Brandon Paez is a third-year clinical and counseling psychology student at Colorado State University, the student chair of the President’s Multicultural Student Advisory Committee, a teaching assistant for a course titled “Controversial Issues in Psychology,” and, at his core, a change maker.
Paez is very active on campus, and in addition to the many roles he plays at CSU, he, along with his collaborator Courtney Haag, developed Food Ops, which uses existing CSU programs to help students struggling with food insecurity.
Food Ops, started in Fall 2019, connects RamRide, Rams Against Hunger and the Food Bank for Larimer County. Paez and Haag’s idea was to use RamRide to provide students, faculty, and staff with rides home from the monthly CSU Mobile Food Pantry and to take weekly trips to the Larimer County food bank on Friday afternoons.
CSU is already a leader in tackling food insecurity on campus, but Paez says that while “it’s a great start, it’s not enough. Food is such a fundamental part of our lives. We can’t be good students if we’re hungry. We can’t do good work at our jobs if we’re hungry. We can’t support the local economy if we’re hungry.”
Making an idea a reality
Paez and Haag’s idea started in Thomas Conway’s Composition 300 class last fall. The assigned project asked that they “advocate for something.”
The two students connected with PMSAC, Social Work at CSU, and Off-Campus Life. It only took about two weeks to get the idea from conception to implementation.
“Courtney and my little project went kind of far,” he said. “Of course, that included a lot of hard work, long nights, and cups of coffee, but we were able get it done fast and I think it’ll be one of the pinnacles, one of the most impactful experiences of my college career.”
Haag agrees that it was hard work, but that their collaborative effort is what got the project done.
“Brandon was all-in from the beginning,” she said. “We shared the work, but I couldn’t have done it without him. Whenever I felt discouraged, he invigorated me again, and whenever he thought we hit a wall, I told him: ‘We can’t give up yet!’”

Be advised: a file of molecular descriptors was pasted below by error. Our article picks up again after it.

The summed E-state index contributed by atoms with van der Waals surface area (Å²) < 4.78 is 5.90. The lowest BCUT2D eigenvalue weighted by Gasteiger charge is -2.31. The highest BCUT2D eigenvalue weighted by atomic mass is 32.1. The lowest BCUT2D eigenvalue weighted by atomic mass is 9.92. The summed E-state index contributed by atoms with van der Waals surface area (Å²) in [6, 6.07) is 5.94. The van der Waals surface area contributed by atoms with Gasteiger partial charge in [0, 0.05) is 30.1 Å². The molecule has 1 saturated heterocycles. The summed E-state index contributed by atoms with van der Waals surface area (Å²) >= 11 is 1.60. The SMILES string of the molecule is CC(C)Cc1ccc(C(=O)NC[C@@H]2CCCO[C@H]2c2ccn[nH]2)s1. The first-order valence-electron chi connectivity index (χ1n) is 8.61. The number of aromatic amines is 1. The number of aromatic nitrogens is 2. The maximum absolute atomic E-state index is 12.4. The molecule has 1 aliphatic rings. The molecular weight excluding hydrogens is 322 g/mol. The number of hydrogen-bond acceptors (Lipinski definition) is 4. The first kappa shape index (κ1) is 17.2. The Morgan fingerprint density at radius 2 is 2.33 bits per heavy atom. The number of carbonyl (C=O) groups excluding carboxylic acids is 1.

Advocating for others
At the same time, Paez joined PMSAC, a diverse student group on campus that communicates student needs directly to the CSU administration. Now, as the student chair of the group, Paez is excited to keep making change at CSU.
“We want to uplift those voices that aren’t traditionally heard by people in power,” he said. “PMSAC is definitely an effective route to create change. It’s really nice to talk to administration and sit down with President McConnell – even once in her own living room – and really speak to her, get her direct eye contact and her ear, really, about what we see students need the most at CSU.”
Paez was also selected as one of the LGBTQ+ Scholars in 2019 for his advocacy for LGBTQ+ inclusion in the residence halls. He has also served as a student leader in the Pride Resource Center.
Paez’ demeanor, even outside of the classroom or academics, lends itself well to creating social change.
“Brandon is hard working and intentional,” said Haag. “He makes everyone feel welcome and makes people feel included in groups. He never takes the spotlight and ensures everyone is heard. If there isn’t enough space in a conversation or situation, Brandon gladly gives up his power and influence to uplift another person.”
Though making change as an individual can sometimes be disheartening, Paez encourages other students to get involved at CSU.
“Brandon is soulful,” said Haag. “He puts his every effort into the task, person, group or community and does not stop. He also uses his resources well to inspire other students and influential members. His passion is contagious in a way that makes other people want to act. Just looking at Brandon, you would never know how successful he has already been because he is quick to uplift a peer’s success over his own.”
As a psychology student, Paez hopes to bring advocacy into his professional life.
“In my opinion, a responsible psychologist is informed about the state of the world and the complexities of the human experience,” he said. “Nothing is really black and white, and psychologists really work in that gray area. It’s important when you work with people from different identities and backgrounds to know that their experience is maybe different than yours.”
Paez hopes to go on to graduate school for a psychology doctorate program and discovered his love for teaching this semester as a TA for the Controversial Issues in Psychology class. Whatever course of action he takes, many at CSU are rooting for his success.
“Brandon shows up,” said Dora Frias, director of El Centro and former director of the Pride Resource Center. “He listens with compassion, empathy and understanding. He then always looks for ways that he can support, advocate and use his spheres of influence to effect change for his communities and others. Whatever Brandon seeks to do out in this world, I know that he will always have a positive impact on his communities. I have no doubt that Brandon will do great things in this world and I am excited to watch him in his brilliance.”
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